A LABOR OF LOVE
Its that time of year again. September means the fall, the start of homeschooling and for our family, the start of our seasonal business known as Happy Hearts, run by my two daughters (ages 12 and 10) and myself. This little business of ours has gone on for 15 years, and as one group of my children left the business, the younger ones have taken it over.
How does one go into business (and stay in business!) with ones children? For us, the initial answer lay in that old adage of necessity being the mother of invention. Well, perhaps not necessity, but the opportunity of providing a meaningful life experience for our homeschooling family. It all began when my five year old twins went into my purse and took some money. They didnt try to hide anything- they just took it! I tried to explain that they had to ask a parent before taking money. So, I took the money back and thought that settled it. Two days later, they had raided their eight year old brothers piggy bank. I believe they thought that brothers were fair game. So I had a slightly more direct talk about taking things from anyone and mentioned the word stealing. They looked at me with those adorable blue eyes and said so how does money work?
I realized then that I was in a teachable moment. So I took them out to our garden ripe with pumpkins and squash and explained that money comes in when someone sells something that another person would like. I casually mentioned that if we sold our squash to people in the neighborhood we would get paid money for it. Their response was Lets do it now! And that is how Happy Hearts began-going around the neighborhood with a cart full of our produce.
Eventually the business expanded beyond the neighbors since we live out in the country and dont have that many. The boys thought about what things we had in our house and woods that people might like to buy. At first it was little leaf light window decorations and other fall decorations along with flower seeds sold locally but soon we joined the ranks of holiday catalogs. As the boys learned more natural crafts and eventually some woodworking, it went into the small catalog that we mailed to friends around the country every September. Our last day of business was always around December 6 so our family could focus more on the holiday season.
. The boys also learned to run a real business- to consider inventory, cost of goods sold and their profit margin and how to divide the work up between the three of them fairly. I fronted their initial inventory costs but I had to be paid back first from the sales. They were always happy when the chart they kept showed that they had finally taken in orders beyond the costs of the inventory. Production was one of the hardest lessons for them. Sometimes we actually had a lot of work and they had to be responsible to get an order out within a week whether they wanted to or not. I insisted on tithing and so each year we picked a charity that they could get to know and willingly support. I still fondly remember one of those early years when we had tithed, saved ten percent into a savings account, bought family Christmas gifts (or made them) and the boys still had a small amount of profit to share and spend. They negotiated together and agreed on a Lego toy and went out with their grandmother to buy it. Grandma was sure they didnt have quite enough and she was going to make up the difference but amazingly, the toy was on sale and they proudly paid for it all themselves. Their comment was It sure feels good to earn the money ourselves. What their grandma did do was match the money they saved each season and put it into a long term savings account. She died before they went to college but there was a nice little sum for the boys when they each turned eighteen.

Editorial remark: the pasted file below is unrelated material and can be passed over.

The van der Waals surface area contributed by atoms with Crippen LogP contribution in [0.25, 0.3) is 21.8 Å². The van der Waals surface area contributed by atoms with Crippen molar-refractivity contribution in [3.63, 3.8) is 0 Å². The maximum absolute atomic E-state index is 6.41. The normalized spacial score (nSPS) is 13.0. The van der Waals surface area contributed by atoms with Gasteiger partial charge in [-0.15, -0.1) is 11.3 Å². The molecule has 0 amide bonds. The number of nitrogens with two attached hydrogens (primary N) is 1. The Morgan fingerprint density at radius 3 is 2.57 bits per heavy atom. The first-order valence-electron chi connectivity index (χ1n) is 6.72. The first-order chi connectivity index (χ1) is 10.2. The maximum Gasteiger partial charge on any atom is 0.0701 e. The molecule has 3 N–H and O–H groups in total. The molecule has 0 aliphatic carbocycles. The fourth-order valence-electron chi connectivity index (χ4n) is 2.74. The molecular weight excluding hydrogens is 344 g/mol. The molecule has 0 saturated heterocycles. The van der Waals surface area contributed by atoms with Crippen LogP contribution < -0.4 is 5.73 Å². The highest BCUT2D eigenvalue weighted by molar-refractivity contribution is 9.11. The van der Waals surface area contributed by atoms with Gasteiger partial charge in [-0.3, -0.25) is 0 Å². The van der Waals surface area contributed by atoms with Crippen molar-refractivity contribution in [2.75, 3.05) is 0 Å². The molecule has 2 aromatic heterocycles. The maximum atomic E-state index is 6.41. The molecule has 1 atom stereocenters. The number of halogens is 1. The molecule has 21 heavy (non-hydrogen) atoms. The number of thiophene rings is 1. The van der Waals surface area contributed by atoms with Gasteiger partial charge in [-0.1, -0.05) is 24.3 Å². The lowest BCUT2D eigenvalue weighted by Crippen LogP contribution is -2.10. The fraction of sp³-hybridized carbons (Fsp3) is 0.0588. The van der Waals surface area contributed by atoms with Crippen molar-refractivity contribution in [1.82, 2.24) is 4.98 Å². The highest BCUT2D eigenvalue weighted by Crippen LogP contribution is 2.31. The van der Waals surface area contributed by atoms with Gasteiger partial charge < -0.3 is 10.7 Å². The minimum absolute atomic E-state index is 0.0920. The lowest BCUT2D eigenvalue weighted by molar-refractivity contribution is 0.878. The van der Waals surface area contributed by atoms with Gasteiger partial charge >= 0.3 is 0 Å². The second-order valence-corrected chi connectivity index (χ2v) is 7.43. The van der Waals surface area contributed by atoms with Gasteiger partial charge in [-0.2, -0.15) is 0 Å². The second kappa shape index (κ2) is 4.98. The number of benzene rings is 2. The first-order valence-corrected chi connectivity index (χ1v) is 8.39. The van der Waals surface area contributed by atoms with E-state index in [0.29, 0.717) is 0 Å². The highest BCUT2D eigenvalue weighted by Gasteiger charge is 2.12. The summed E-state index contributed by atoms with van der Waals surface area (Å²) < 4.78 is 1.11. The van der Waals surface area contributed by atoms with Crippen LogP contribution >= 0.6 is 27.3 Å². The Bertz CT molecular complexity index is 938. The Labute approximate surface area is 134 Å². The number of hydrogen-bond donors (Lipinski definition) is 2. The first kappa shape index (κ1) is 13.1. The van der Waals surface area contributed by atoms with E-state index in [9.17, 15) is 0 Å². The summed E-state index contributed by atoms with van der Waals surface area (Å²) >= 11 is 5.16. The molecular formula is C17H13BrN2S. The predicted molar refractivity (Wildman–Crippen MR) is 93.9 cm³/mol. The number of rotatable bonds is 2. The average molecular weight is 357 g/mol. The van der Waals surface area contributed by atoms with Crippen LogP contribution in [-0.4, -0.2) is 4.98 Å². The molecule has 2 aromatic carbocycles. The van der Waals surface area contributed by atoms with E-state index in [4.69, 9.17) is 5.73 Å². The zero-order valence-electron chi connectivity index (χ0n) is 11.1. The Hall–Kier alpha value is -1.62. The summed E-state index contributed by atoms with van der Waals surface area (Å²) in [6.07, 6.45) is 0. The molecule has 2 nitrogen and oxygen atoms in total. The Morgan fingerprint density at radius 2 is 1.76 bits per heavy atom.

The height of the boys business came in the year 2002 when they actually grossed $1,000, and were written up in our local Sunday newspaper with a full page spread entitled A Labor of Love. As they became teenagers, their interests turned to other things and jobs out in the wider world. But by this time, my little girls really wanted to carry on what their big brothers had done. I had to help them a great deal at first but I soon realized that they were not only enthusiastic but quite resourceful and disciplined. Perhaps growing up with their brothers had affected how they viewed the work they needed to do to sustain the little business. The last two years, they have also had the patience to sit all day in a booth at a community craft fair (the only children there) and at a noisy school gym for another neighborhood craft fair evening.
This year I had to tell my girls that I was busier than ever working from home at two part time jobs as well as homeschooling. I told them that they would have to be very well organized and self motivated if the business was going to succeed. They assured me they would do it and promptly pared down some of our slow selling items and took on some more challenging jewelry and sewing work. They are determined to match their brothers $1000 year and tithe $100 to the rainforest so they can buy an acre of land to protect it. I admire their idealism and their entrepreneurial spirit and this just might be the year they make that goal. And I remember that in the turning seasons of our lives, this little business and homeschooling itself is truly a family labor of love.